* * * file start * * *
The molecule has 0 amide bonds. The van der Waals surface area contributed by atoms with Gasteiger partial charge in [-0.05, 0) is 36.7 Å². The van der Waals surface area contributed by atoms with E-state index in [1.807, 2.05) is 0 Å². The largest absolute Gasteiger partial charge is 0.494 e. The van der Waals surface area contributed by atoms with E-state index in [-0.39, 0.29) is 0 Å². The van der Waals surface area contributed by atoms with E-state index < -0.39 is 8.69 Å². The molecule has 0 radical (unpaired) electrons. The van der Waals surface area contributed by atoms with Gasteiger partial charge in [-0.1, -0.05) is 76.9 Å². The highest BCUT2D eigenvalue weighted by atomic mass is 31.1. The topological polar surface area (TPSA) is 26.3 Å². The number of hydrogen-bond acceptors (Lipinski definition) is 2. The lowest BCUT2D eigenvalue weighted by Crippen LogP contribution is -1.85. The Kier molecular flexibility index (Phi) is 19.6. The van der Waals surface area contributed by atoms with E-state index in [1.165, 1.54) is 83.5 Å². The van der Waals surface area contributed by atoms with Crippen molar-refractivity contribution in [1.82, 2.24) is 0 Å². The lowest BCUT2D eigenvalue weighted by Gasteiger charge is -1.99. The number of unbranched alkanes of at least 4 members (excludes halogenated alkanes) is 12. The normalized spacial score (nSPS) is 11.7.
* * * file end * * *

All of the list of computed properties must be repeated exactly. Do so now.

The molecule has 0 amide bonds. The van der Waals surface area contributed by atoms with Gasteiger partial charge in [-0.05, 0) is 36.7 Å². The van der Waals surface area contributed by atoms with E-state index in [1.807, 2.05) is 0 Å². The largest absolute Gasteiger partial charge is 0.494 e. The van der Waals surface area contributed by atoms with E-state index in [-0.39, 0.29) is 0 Å². The van der Waals surface area contributed by atoms with E-state index < -0.39 is 8.69 Å². The molecule has 0 radical (unpaired) electrons. The van der Waals surface area contributed by atoms with Gasteiger partial charge in [-0.1, -0.05) is 76.9 Å². The highest BCUT2D eigenvalue weighted by atomic mass is 31.1. The topological polar surface area (TPSA) is 26.3 Å². The number of hydrogen-bond acceptors (Lipinski definition) is 2. The lowest BCUT2D eigenvalue weighted by Crippen LogP contribution is -1.85. The Kier molecular flexibility index (Phi) is 19.6. The van der Waals surface area contributed by atoms with E-state index in [1.165, 1.54) is 83.5 Å². The van der Waals surface area contributed by atoms with Crippen molar-refractivity contribution in [1.82, 2.24) is 0 Å². The lowest BCUT2D eigenvalue weighted by Gasteiger charge is -1.99. The number of unbranched alkanes of at least 4 members (excludes halogenated alkanes) is 12. The normalized spacial score (nSPS) is 11.7.